But yes, amending the Constitution is difficult and should not be done for trivial reasons. An amendment to provide for orderly term limits for Senators and Members of Congress is not trivial. It may actually accomplish what campaign finance reform has failed to accomplish... that being... making the American experiment in democracy more perfect.

    Isn't that what we should be working towards?

  • At 10/25/2006 8:51 PM, Anonymous Anonymous said…

    Will, you forgot one very important Constitutional amendment, that being Amendment XXII (22nd) to establish term limits for the President of the United States. Before 1951, it was possible for a President to serve an unlimited number of terms. That was seen way back then as a bad idea. So what is the difference between amending the Constitution to limit the President's terms and amending the Constitution to limit the terms of Senators and Members of Congress. I don't see any difference.

  • At 10/27/2006 8:41 AM, Anonymous Anonymous said…

    you may want to check the "Norment Commission" members and minutes of their meetings if you really want to know what is going on with de-regulation...maybe you had rather just listen to rumors.

  • At 10/27/2006 10:10 AM, Blogger Will Vaught said…

    The previous writer recommends going to the "Norment Commission" to get the real answers rather than relying on rumors.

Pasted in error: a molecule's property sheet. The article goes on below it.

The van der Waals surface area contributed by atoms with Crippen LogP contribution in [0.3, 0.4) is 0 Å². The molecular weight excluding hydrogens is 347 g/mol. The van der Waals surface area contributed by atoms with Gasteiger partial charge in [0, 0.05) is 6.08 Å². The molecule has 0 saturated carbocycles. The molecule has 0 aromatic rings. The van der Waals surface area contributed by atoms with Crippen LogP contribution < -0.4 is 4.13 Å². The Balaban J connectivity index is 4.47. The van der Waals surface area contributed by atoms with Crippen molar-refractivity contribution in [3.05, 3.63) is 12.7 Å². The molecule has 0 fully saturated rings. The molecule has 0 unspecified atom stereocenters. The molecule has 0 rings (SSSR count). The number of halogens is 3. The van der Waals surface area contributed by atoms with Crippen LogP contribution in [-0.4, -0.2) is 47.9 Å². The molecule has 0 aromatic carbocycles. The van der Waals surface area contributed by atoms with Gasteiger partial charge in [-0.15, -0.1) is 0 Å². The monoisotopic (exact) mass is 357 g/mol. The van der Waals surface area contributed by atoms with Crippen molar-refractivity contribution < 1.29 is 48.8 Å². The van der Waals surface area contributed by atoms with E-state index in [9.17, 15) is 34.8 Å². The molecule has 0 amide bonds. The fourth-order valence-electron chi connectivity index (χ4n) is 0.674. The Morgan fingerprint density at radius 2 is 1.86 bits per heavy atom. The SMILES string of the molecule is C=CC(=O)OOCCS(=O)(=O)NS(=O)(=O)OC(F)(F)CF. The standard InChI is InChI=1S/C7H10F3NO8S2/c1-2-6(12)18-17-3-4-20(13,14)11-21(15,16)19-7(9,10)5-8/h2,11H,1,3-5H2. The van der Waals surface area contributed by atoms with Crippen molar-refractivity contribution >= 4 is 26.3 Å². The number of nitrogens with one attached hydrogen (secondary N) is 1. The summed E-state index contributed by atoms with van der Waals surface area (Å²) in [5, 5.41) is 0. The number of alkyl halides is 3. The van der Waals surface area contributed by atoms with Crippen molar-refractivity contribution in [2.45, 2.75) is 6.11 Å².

This is a pretty good recommendation except that I would venture a guess that 99 percent of the public has no earthly idea of what the "Norment Commission" is and of that last 1 percent (optimistically speaking), few know where to go to get the information.

    So, for starters, the Iconoclast will clarify that the writer is probably refering to the Virginia General Assembly created Commission Electric Utility Restructuring.

    You can probably get a good deal of official information on the Commission at:

    This Commission may be sometimes referred to as the "Norment Commission" based on the fact that Senator Thomas Norment serves as the Chairman.

    Back in the spring, May 31st to be exact, the Iconoclast made a post on the general subject of electrict deregulation and made some passing comments concerning the recent appointment of Delegate Clarke Hogan, a Southside legislator, to that Commission.

    It sounds like the previous writer may have some inside information on the "Norment Commission". Accordingly I would invite the writer to cut to the chase and share with us some of the more significant findings of the Commission at this time.

    Thanks in advance.

  • At 10/30/2006 12:01 PM, Anonymous Anonymous said…

    Thanks for the link Will. I looked at it but it was kind of confusing. Guess only time will tell if our experts in Richmond (Norment, et al) will figure this thing out. But given the legislatures performance on some other things like the budget, like transportation, we might have something to worry about.